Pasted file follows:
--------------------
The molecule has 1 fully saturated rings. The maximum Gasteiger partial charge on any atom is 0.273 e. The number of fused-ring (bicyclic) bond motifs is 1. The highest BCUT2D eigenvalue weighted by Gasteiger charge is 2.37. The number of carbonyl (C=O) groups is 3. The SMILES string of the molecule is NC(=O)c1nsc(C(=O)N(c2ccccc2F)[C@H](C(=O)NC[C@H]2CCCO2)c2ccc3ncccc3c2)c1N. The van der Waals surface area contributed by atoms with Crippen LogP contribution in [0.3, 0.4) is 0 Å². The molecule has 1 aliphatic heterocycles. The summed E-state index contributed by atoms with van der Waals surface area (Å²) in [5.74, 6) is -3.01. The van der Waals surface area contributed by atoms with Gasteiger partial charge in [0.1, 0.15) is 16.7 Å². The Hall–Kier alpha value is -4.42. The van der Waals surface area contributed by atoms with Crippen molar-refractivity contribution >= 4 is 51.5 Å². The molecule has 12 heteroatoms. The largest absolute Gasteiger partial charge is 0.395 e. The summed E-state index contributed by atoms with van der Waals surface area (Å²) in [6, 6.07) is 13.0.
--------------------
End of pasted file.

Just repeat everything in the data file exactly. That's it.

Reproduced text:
The molecule has 1 fully saturated rings. The maximum Gasteiger partial charge on any atom is 0.273 e. The number of fused-ring (bicyclic) bond motifs is 1. The highest BCUT2D eigenvalue weighted by Gasteiger charge is 2.37. The number of carbonyl (C=O) groups is 3. The SMILES string of the molecule is NC(=O)c1nsc(C(=O)N(c2ccccc2F)[C@H](C(=O)NC[C@H]2CCCO2)c2ccc3ncccc3c2)c1N. The van der Waals surface area contributed by atoms with Crippen LogP contribution in [0.3, 0.4) is 0 Å². The molecule has 1 aliphatic heterocycles. The summed E-state index contributed by atoms with van der Waals surface area (Å²) in [5.74, 6) is -3.01. The van der Waals surface area contributed by atoms with Gasteiger partial charge in [0.1, 0.15) is 16.7 Å². The Hall–Kier alpha value is -4.42. The van der Waals surface area contributed by atoms with Crippen molar-refractivity contribution >= 4 is 51.5 Å². The molecule has 12 heteroatoms. The largest absolute Gasteiger partial charge is 0.395 e. The summed E-state index contributed by atoms with van der Waals surface area (Å²) in [6, 6.07) is 13.0.